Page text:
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Rest. Relax. Return.

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Although the first recorded land sale in the area was 1700s, little progression towards a formal community and today’s inhabitance occurred until 1840. A botanist from New York was searching the North Carolina mountains for wild plants when he came upon a beautiful valley. Susan Fenimore Cooper explained his journey in 1890, writing,

“It was in the wild, yet luxuriant region so full of interest to the botanist, that the traveler from New York wandered for a time, gathering treasures for his herbarium, and delighting in the grand beauty of the country. He also became interested in the families living in the rude cabins where he sought shelter. He found them poor, but simple, honest, and kindly, though very quiet in manner. They received him hospitably and gave him the best of their mountain fare.”

“It was in the wild, yet luxuriant region so full of interest to the botanist, that the traveler from New York wandered for a time, gathering treasures for his herbarium, and delighting in the grand beauty of the country. He also became interested in the families living in the rude cabins where he sought shelter. He found them poor, but simple, honest, and kindly, though very quiet in manner. They received him hospitably and gave him the best of their mountain fare.”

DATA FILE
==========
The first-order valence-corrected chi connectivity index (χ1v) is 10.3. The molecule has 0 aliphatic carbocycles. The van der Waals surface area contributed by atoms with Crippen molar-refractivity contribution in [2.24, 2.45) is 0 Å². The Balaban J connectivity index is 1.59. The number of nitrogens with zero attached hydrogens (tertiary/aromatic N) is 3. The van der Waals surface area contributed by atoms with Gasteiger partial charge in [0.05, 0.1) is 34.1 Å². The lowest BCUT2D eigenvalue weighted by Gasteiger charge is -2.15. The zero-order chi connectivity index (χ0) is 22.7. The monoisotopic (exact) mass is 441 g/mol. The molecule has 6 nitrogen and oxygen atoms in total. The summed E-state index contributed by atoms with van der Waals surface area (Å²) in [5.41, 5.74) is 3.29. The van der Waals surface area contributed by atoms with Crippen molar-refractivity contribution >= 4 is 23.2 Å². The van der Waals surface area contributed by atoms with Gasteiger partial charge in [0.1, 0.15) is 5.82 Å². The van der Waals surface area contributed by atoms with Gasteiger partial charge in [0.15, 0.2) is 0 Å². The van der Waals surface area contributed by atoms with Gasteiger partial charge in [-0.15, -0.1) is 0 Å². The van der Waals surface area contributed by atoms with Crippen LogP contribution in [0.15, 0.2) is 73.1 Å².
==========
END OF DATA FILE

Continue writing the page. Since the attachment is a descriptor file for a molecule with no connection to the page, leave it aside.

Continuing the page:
The botanist stopped in Raleigh, North Carolina on his way back to New York and met with Episcopal Bishop Levi Silliman Ives to share his experience in the valley, explaining

“In 1840 the valley of the Watauga, in North Carolina, was a secluded region, isolated and forgotten, a mountain wilderness, showing only here and there the first rude touches of civilization. The narrow, winding trail or foot-path, the rough sled-road, often dangerous for wheels, here and there a log cabin, with a narrow, rough clearing about it, or at long interval a rube saw-mill or grist mill, with perchance a small, unpainted frame dwelling, or a blacksmith shop and a humble backwoods store, marking the beginning of a hamlet, such were the only traces of human habitation to be found on the banks of the stream. But the highland valley was magnificent in natural beauty. It lay in the elevated country between the Blue Ridge and the Alleghenies, nearly three thousand feet above the sea, while grand old mountains of successive ranges, broken into a hundred peaks, rose to nearly double the height on either hand, many so near that their distinctive features could be clearly seen, while others were only dimly outlined in the distance. These mountain ranges were peculiarly interesting, differing in some particulars from those of any other parts of the country. The vegetation was singularly rich and varied. The valley, entirely shut in by forest-clad mountains, was watered by three small, limpid streams, two of them leaping down the hillsides in foaming cascades; the principal stream, formed by the junction, after a short course of two miles, passing through a narrow gorge, threw itself into the Watauga.” – from “A Sketch of Missionary Life at Valle Crucis, 1842-1862”.

“It was in the wild, yet luxuriant region so full of interest to the botanist, that the traveler from New York wandered for a time, gathering treasures for his herbarium, and delighting in the grand beauty of the country. He also became interested in the families living in the rude cabins where he sought shelter. He found them poor, but simple, honest, and kindly, though very quiet in manner. They received him hospitably and gave him the best of their mountain fare.”
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